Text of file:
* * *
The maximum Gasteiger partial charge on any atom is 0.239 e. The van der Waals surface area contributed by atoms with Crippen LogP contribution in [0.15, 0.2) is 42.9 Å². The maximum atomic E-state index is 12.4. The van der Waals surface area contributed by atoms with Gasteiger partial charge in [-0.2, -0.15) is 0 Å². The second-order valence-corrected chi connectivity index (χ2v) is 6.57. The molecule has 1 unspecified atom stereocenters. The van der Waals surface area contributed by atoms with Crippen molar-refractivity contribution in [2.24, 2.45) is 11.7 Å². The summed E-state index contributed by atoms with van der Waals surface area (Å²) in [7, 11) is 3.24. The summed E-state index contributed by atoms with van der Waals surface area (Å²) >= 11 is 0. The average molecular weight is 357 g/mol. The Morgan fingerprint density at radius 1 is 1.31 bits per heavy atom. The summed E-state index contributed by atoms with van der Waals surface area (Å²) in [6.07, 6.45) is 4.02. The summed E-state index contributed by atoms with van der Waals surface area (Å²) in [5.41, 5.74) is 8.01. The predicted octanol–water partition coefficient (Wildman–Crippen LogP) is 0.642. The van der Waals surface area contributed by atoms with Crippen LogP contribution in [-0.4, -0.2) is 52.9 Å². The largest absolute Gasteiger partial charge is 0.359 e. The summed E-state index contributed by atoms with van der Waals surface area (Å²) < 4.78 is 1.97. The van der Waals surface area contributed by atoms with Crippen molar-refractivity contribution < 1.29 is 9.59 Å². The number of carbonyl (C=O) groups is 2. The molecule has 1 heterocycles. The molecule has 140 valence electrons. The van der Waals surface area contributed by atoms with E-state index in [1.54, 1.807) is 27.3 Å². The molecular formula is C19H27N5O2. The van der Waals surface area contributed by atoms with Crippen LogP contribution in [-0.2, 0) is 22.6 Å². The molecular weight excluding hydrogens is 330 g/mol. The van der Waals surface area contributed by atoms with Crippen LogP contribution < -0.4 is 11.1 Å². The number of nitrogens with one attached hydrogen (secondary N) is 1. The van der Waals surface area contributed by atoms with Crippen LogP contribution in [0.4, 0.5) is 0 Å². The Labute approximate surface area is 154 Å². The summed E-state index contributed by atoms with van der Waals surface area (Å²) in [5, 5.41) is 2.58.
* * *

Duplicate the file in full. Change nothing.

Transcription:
The maximum Gasteiger partial charge on any atom is 0.239 e. The van der Waals surface area contributed by atoms with Crippen LogP contribution in [0.15, 0.2) is 42.9 Å². The maximum atomic E-state index is 12.4. The van der Waals surface area contributed by atoms with Gasteiger partial charge in [-0.2, -0.15) is 0 Å². The second-order valence-corrected chi connectivity index (χ2v) is 6.57. The molecule has 1 unspecified atom stereocenters. The van der Waals surface area contributed by atoms with Crippen molar-refractivity contribution in [2.24, 2.45) is 11.7 Å². The summed E-state index contributed by atoms with van der Waals surface area (Å²) in [7, 11) is 3.24. The summed E-state index contributed by atoms with van der Waals surface area (Å²) >= 11 is 0. The average molecular weight is 357 g/mol. The Morgan fingerprint density at radius 1 is 1.31 bits per heavy atom. The summed E-state index contributed by atoms with van der Waals surface area (Å²) in [6.07, 6.45) is 4.02. The summed E-state index contributed by atoms with van der Waals surface area (Å²) in [5.41, 5.74) is 8.01. The predicted octanol–water partition coefficient (Wildman–Crippen LogP) is 0.642. The van der Waals surface area contributed by atoms with Crippen LogP contribution in [-0.4, -0.2) is 52.9 Å². The largest absolute Gasteiger partial charge is 0.359 e. The summed E-state index contributed by atoms with van der Waals surface area (Å²) < 4.78 is 1.97. The van der Waals surface area contributed by atoms with Crippen molar-refractivity contribution < 1.29 is 9.59 Å². The number of carbonyl (C=O) groups is 2. The molecule has 1 heterocycles. The molecule has 140 valence electrons. The van der Waals surface area contributed by atoms with E-state index in [1.54, 1.807) is 27.3 Å². The molecular formula is C19H27N5O2. The van der Waals surface area contributed by atoms with Crippen LogP contribution in [-0.2, 0) is 22.6 Å². The molecular weight excluding hydrogens is 330 g/mol. The van der Waals surface area contributed by atoms with Crippen LogP contribution < -0.4 is 11.1 Å². The number of nitrogens with one attached hydrogen (secondary N) is 1. The van der Waals surface area contributed by atoms with Crippen LogP contribution in [0.4, 0.5) is 0 Å². The Labute approximate surface area is 154 Å². The summed E-state index contributed by atoms with van der Waals surface area (Å²) in [5, 5.41) is 2.58.